Clinical Trials: What Works in Healthcare Construction Now

New York City healthcare executives at a recent Commercial Observer forum debate the costs and benefits of building and converting space


Four years after the coronavirus pandemic swept the country, the people who design and maintain New York City’s health care facilities reflected on several lessons they learned about managing a crisis.

When the city’s hospitals became the global epicenter of COVID-19 treatment for several months in 2020, facilities executives converted operating rooms and other spaces into intensive care units on the fly. They quickly upgraded their HVAC systems to ensure that clean air was circulating constantly, and updated their telecom networks to accommodate the need for patient telehealth visits.

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Even though the country’s official public health emergency concerning COVID-19 has wound down, the challenges facing the region’s medical centers are far from settled. 

“Here in New York we’ve had to deal with so many different issues over the last few years, whether it was COVID-19 or superstorms, and we learned how we can make hospitals more resilient,” said Michael Rawlings, senior vice president at Hospital for Special Surgery. “You hear about health care burnout from doctors and nurses, but resilience is about springing back.”

Rawlings was among the scores of health care and real estate experts gathered at Commercial Observer’s Healthcare Construction forum on March 5 to share insights about how to integrate smart technology into their buildings and networks, minimize risk, and plan for a future that includes crises they haven’t even begun to think about.

“We just came out of the pandemic, we’re facing big labor shortages with nurses, high interest rates, and competition from CVS and Amazon getting into the health care space. How do you manage your capital budget?” Rahul Tikekar, senior vice president at Loring Consulting Engineers, asked one panel guest at the forum, which was held at the City University of New York Graduate Center on Fifth Avenue.

The answers can vary. 

Hospital executives must plan for the present and the future simultaneously while ensuring that costs don’t run out of control. Luigi Tirro, Northwell Health’s director of facilities development, is a big fan of design build, in which designers and contractors work together on a project from the start, which he believes brings continuity and new ideas to the table.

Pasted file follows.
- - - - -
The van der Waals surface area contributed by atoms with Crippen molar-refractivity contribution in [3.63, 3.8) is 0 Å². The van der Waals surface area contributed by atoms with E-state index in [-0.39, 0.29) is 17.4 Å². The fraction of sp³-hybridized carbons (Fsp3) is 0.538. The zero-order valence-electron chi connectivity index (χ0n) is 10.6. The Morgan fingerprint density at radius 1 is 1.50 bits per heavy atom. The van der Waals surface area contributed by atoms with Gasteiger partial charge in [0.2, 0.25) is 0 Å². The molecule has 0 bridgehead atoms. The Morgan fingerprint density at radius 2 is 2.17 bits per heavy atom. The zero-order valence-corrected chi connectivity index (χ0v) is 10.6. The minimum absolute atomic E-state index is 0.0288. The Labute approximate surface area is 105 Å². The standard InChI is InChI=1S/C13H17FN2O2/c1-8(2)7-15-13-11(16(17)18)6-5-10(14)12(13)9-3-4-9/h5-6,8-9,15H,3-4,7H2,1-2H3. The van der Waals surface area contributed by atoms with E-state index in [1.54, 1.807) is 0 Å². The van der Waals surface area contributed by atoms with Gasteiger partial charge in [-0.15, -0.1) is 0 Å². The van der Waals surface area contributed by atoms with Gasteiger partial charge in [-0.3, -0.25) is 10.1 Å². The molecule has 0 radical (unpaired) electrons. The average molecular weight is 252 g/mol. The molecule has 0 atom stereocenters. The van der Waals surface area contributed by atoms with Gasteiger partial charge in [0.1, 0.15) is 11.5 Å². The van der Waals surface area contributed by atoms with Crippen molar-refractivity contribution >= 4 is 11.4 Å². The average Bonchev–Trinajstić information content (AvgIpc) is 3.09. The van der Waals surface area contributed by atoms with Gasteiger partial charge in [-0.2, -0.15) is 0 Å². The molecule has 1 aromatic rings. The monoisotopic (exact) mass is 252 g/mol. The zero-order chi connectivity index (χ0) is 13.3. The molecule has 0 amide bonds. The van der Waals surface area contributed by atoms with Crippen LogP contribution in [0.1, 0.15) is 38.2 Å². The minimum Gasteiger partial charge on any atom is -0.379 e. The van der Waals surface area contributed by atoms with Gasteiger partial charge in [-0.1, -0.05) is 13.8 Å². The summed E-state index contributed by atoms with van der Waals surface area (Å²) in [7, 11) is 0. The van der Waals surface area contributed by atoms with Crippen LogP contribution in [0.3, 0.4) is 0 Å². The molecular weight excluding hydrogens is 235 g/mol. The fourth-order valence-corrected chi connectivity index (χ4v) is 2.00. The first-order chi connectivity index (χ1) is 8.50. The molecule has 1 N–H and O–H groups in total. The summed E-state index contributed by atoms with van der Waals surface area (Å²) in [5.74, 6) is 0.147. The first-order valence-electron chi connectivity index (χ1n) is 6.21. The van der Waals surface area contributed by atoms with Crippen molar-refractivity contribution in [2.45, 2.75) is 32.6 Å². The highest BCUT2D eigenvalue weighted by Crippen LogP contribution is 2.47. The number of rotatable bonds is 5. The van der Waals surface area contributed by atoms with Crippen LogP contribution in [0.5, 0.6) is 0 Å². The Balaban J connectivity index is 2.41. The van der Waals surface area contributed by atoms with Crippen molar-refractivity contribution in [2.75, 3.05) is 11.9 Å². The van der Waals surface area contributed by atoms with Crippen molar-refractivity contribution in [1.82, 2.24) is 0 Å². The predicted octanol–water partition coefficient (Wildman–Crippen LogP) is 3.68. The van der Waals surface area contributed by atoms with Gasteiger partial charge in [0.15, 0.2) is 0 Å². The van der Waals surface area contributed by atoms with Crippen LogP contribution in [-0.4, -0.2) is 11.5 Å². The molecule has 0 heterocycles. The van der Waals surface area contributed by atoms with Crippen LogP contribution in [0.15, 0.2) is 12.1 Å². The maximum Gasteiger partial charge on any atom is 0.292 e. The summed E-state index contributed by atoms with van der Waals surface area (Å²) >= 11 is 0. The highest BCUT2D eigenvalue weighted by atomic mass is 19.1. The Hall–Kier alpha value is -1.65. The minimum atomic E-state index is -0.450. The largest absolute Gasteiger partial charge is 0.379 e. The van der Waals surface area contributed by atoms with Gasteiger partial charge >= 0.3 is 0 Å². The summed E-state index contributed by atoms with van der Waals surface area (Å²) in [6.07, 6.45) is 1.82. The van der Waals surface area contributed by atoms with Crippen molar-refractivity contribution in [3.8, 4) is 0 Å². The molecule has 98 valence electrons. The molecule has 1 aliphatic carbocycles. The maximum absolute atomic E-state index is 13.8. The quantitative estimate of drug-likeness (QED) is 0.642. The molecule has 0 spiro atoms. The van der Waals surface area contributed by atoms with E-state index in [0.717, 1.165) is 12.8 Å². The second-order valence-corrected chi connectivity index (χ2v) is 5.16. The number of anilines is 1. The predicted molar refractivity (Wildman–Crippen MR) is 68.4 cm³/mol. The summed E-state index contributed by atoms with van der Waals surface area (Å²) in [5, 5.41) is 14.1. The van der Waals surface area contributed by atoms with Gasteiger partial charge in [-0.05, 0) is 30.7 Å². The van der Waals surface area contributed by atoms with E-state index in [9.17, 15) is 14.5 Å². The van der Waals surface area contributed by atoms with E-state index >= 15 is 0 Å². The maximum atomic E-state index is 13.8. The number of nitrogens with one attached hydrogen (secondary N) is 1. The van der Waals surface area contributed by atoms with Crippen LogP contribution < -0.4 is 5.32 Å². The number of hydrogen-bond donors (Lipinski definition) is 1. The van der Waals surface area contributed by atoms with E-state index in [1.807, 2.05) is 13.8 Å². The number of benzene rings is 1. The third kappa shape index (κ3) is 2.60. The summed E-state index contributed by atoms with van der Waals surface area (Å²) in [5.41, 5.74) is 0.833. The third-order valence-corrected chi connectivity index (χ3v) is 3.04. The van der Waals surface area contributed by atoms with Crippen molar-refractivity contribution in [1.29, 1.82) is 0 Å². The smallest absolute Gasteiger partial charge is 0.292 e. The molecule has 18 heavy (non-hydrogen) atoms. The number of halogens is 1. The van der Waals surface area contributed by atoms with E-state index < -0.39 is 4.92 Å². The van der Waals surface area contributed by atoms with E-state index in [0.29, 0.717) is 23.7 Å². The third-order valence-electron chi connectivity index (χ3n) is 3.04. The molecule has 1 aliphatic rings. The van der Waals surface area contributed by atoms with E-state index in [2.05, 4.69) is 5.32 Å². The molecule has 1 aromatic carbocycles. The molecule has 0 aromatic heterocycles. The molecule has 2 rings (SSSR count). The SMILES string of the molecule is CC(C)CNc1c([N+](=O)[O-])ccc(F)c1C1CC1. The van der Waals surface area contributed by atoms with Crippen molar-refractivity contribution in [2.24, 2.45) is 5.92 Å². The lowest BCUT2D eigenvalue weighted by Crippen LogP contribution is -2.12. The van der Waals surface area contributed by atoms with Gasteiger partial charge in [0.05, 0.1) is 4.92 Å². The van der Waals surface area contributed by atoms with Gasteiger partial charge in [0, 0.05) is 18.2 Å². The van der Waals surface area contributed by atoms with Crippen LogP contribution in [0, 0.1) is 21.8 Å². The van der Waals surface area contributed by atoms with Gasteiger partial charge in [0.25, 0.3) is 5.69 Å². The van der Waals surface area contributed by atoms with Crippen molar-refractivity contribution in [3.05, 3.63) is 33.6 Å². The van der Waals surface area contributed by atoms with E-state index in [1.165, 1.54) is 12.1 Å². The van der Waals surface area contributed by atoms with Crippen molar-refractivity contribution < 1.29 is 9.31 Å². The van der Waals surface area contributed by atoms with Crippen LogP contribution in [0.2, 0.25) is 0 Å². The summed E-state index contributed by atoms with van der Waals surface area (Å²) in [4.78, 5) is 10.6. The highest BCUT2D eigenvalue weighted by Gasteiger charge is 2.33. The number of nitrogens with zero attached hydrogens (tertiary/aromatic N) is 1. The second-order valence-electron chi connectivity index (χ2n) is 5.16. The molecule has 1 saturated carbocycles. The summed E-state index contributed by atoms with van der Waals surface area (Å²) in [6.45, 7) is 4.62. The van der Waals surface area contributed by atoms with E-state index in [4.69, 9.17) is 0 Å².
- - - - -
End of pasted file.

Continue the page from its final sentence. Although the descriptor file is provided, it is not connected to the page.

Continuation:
“The problem is the old ways of designing and building anywhere can lead to a lot of mistakes being made and bring out additional costs,” Tirro said. “It can be a hardship on the hospital, especially for Northwell. It can mean another project not starting, or we don’t complete another project.”

Nathan Howell, vice president and market sector leader at architecture and engineering firm STV, thinks the region should embrace modular prefabricated construction, which is used in other parts of the country.

“We should think about more modular and faster ways to construct these spaces and modify them as fast as possible,” Howell said. “We’re still challenged on code requirements to get there.”

In New York City, health care institutions are constrained by cost and space. Hospital executives said that they have been looking more closely at converting commercial office buildings for doctors’ offices or ambulatory care facilities, thanks to the glut of vacant office space on the market. But opening a full-fledged hospital in one of these buildings isn’t always practical because a building’s specifications don’t match a hospital’s needs.

“When we think about current real estate conditions in New York City, it’s inevitable we’ll have patient-facing space in a commercial office building or a former retail space,” New York Presbyterian Hospital Group Senior Vice President Joe Ienuso said. “We want large floor plates — 30,000 to 40,000 square feet — with very high bay space, 18- to 20-foot slab to slab, and as generous a column grid we can establish. Those three things give us flexibility going forward.”

Even if hospitals want to expand their footprints, the most cost-efficient option may often be renovating existing buildings thanks to the high price of city land. But renovations can be far more challenging than new construction projects, thanks to the difficulty of installing complex ductwork and wiring in hospital ceilings that must occur while a hospital remains open to treat patients.

“Everyone would love a new building but it’s not in the cards for a lot of health systems,” Jonathan Cogswell, vice president of Manhattan development at Northwell Health, said. “The decision to adapt to net new construction is more driven by infrastructure above the ceiling, but what’s below the ceiling drives decisions too. In some cases, you couldn’t drop that ceiling an inch and stay above code.” 

That’s why some hospital executives choose to tear down existing structures on their campuses. New York-Presbyterian, which has 12 million square feet of existing space, is currently planning to raze a century-old building it owns in order to provide a new hub for its cancer research and treatment

“One thing we don’t have on the ready is available land,” Ienuso said. “Sometimes buildings are old, not historic, and not everything that’s old is historic. It’s a difficult decision to take something down.”